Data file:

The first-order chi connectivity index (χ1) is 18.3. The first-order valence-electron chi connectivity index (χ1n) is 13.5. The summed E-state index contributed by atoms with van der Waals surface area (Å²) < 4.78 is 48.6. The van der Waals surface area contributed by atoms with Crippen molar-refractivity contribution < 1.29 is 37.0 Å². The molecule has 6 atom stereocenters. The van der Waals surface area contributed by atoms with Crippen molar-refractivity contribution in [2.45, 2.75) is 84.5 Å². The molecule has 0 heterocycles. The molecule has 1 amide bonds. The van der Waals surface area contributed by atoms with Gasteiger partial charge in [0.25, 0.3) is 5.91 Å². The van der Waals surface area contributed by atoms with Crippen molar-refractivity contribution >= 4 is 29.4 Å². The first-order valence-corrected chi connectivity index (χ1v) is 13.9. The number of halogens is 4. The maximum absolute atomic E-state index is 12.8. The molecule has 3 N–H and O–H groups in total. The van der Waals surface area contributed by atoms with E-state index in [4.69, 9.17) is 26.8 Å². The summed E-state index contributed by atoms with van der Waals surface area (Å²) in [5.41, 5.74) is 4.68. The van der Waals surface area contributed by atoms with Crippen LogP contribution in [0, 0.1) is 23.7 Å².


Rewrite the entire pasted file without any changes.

The first-order chi connectivity index (χ1) is 18.3. The first-order valence-electron chi connectivity index (χ1n) is 13.5. The summed E-state index contributed by atoms with van der Waals surface area (Å²) < 4.78 is 48.6. The van der Waals surface area contributed by atoms with Crippen molar-refractivity contribution < 1.29 is 37.0 Å². The molecule has 6 atom stereocenters. The van der Waals surface area contributed by atoms with Crippen molar-refractivity contribution in [2.45, 2.75) is 84.5 Å². The molecule has 0 heterocycles. The molecule has 1 amide bonds. The van der Waals surface area contributed by atoms with Gasteiger partial charge in [0.25, 0.3) is 5.91 Å². The van der Waals surface area contributed by atoms with Crippen molar-refractivity contribution >= 4 is 29.4 Å². The first-order valence-corrected chi connectivity index (χ1v) is 13.9. The number of halogens is 4. The maximum absolute atomic E-state index is 12.8. The molecule has 3 N–H and O–H groups in total. The van der Waals surface area contributed by atoms with E-state index in [4.69, 9.17) is 26.8 Å². The summed E-state index contributed by atoms with van der Waals surface area (Å²) in [5.41, 5.74) is 4.68. The van der Waals surface area contributed by atoms with Crippen LogP contribution in [0, 0.1) is 23.7 Å².